vlucchetti
vlucchetti
9 posts
Joined June 2010

Primers turning and crushing

Finding more primers getting crushed or entering sideways into the case. Everything seems to be fine, but seeing more of this with good brass like win and fc. Insight is appreciated.
Bucolic_Buffalo
Bucolic_Buffalo
67 posts
Joined June 2016

RE: Primers turning and crushing

"Case prep is everything." One of those quote that gets tossed around. But some truth there. I recently ran into some Winchester pistol brass that had what appeared to be crimped primers. Could it be that your brass has some cases that had crimped primers? I have the L.E. Wilson tools and ream anything that appears to need it. Makes the primer pockets uniform and adds a nice radiused edge.

You may try cleaning the primer system. Especially under the Rotary Primer Disk. Check the brass tip on the Primer Magazine. It may have been buggered up if over-tightened.

Check the plastic tips on the Primer Pickup Tubes. If they get worn they can flip the primers. Of course I would think that would cause a jam and you would notice.

I just looked over the Troubleshooting Section of the manual. Page 42. A lot of possibles.
vlucchetti
vlucchetti
9 posts
Joined June 2010

RE: Primers turning and crushing

Thanks, already tore down and checked the primer assembly. I'll pull out the manual and check the page.
n7gxz
n7gxz
30 posts
Joined January 2014

RE: Primers turning and crushing

You did not say if you were encountering this problem with pistol, rifle, small, or large primers? I've had large pistol primers get turned sideways and not knowing them pushed them into the primer pocket.

Kevin
SAVAGEJIM
SAVAGEJIM
1 post
Joined April 2019

RE: Primers turning and crushing

This problem happens on the Super 1050 too.
The culprit: Federal/FC/American Eagle cases.
The decapping rod in the Dillon sizing and decapping die fails to fully push out the primer in almost every FC headstamp case.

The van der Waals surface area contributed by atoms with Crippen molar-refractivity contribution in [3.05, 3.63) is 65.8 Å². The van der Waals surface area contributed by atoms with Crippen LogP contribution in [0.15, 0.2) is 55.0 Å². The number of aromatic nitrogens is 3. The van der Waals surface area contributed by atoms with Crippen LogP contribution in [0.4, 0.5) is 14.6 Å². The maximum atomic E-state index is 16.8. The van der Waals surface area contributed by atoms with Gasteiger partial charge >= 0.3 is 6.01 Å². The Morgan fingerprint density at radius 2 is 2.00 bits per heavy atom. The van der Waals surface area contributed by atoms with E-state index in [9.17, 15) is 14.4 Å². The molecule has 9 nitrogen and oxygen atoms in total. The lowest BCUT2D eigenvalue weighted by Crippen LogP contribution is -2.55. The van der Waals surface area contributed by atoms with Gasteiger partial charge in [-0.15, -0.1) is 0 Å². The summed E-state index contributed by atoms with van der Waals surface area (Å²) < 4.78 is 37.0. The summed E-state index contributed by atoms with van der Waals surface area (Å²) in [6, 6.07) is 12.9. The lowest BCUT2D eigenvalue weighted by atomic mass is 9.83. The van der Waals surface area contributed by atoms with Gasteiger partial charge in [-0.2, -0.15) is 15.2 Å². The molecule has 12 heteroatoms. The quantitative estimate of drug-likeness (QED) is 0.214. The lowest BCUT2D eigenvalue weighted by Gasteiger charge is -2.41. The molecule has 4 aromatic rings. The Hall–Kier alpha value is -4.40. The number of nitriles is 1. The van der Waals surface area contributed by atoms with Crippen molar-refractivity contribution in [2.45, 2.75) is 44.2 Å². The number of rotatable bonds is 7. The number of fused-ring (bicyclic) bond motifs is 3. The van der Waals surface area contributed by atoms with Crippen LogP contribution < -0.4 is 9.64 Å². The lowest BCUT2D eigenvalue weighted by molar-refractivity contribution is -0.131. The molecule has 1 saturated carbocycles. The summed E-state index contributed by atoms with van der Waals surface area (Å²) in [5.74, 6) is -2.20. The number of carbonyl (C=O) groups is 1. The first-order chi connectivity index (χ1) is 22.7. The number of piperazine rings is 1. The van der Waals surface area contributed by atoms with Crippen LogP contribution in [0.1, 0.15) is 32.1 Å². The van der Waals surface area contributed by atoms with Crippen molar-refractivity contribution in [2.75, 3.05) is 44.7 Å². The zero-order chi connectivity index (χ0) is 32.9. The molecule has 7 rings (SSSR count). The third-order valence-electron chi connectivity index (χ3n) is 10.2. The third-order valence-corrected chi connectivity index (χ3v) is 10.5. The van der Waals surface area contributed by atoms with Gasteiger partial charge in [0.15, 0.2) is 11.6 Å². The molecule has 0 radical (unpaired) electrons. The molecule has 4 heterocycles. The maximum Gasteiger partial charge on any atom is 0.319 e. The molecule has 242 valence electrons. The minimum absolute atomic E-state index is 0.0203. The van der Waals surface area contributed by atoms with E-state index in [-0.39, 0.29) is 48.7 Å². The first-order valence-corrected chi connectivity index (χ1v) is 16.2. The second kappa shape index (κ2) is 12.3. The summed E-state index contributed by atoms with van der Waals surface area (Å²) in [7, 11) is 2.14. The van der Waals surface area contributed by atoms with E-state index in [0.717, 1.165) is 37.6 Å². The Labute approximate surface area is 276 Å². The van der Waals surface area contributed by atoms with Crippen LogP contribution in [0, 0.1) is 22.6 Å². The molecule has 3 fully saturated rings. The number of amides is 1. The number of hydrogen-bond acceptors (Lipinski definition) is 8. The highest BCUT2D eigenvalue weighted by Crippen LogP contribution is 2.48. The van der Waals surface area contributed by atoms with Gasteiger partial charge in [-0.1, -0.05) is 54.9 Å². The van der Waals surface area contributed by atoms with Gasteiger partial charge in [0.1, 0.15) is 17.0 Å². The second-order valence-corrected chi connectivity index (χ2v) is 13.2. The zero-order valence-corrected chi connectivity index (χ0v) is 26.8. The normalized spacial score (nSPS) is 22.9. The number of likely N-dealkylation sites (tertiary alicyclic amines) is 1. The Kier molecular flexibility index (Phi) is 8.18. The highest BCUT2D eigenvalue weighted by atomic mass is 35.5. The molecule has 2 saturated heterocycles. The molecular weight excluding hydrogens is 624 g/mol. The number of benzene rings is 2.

The partially pushed out primer dangles and causes the following:
1) The shell plate gets jammed and cannot advance to index at the next station
2) If the shell plate does advance, at the priming station, the new primer is crushed against the still dangling spent primer
OR, the new primer pushes aside the dangling spent primer but is turned sideways in the process and crushed in sideways.
3) on the 1050, the swaging station crushes the dangling spent primer back into the pocket. Both the primer and the pocket are ruined; the whole shell is destroyed/rendered useless.
Then, if the not so mangled FC case and the shell plate can advance to and index at the Priming station, the new primer is crushed against the flattened “swaged” spent primer
Ravery7
Ravery7
7 posts
Joined March 2019

RE: Primers turning and crushing

I had issues with a lee progressive and with the xl650. The way I resolved it was to deprime by hand then tumble the cases. Then I got a rcbs automatic priming tool and I prime by hand. With the rcbs tool I took the plastic end off the tool so I could use the Frankfort arsenal vibrating primer tool to put primers in the tube. Very fast. And for the trouble it saves its worth it I think. I crank rounds out pretty fast only thing now is once in a blue moon a case will feed in upside down not a big deal. I do 4 rounds of 9mm In 4 minutes on the xl650. The other thing I have is a girlfriend that likes to deprime and prime for me when we are hanging out. :)
Ravery7
Ravery7
7 posts
Joined March 2019

RE: Primers turning and crushing

Also I removed the deprime pin from resizing die
BadMojo
BadMojo
32 posts
Joined May 2017

RE: Primers turning and crushing

Make sure your bunch that the press is mounted on is very secure and eliminate as much shake and vibration as possible.
Use even strokes of the press and avoid hard strokes as this will shake the press.
My bench is bolted to the floor with cement anchors and carriage bolts.with steel angle irons
lacoppari
lacoppari
57 posts
Joined September 2016

RE: Primers turning and crushing

It would depend on how frequently a primer gets cocked whether it would be reasonable to do this. Load rounds and before each stroke, remove the case that is in the priming position to determine if the primer is sitting properly on its ram. If it is not , that eliminates cocking during the seating operation. If it is not sitting properly, then the problem is in the primer feeding system. Also check to see if the primer is positioned correctly relative to the cartridge case. This is the brute force method of finding your problem but it will work.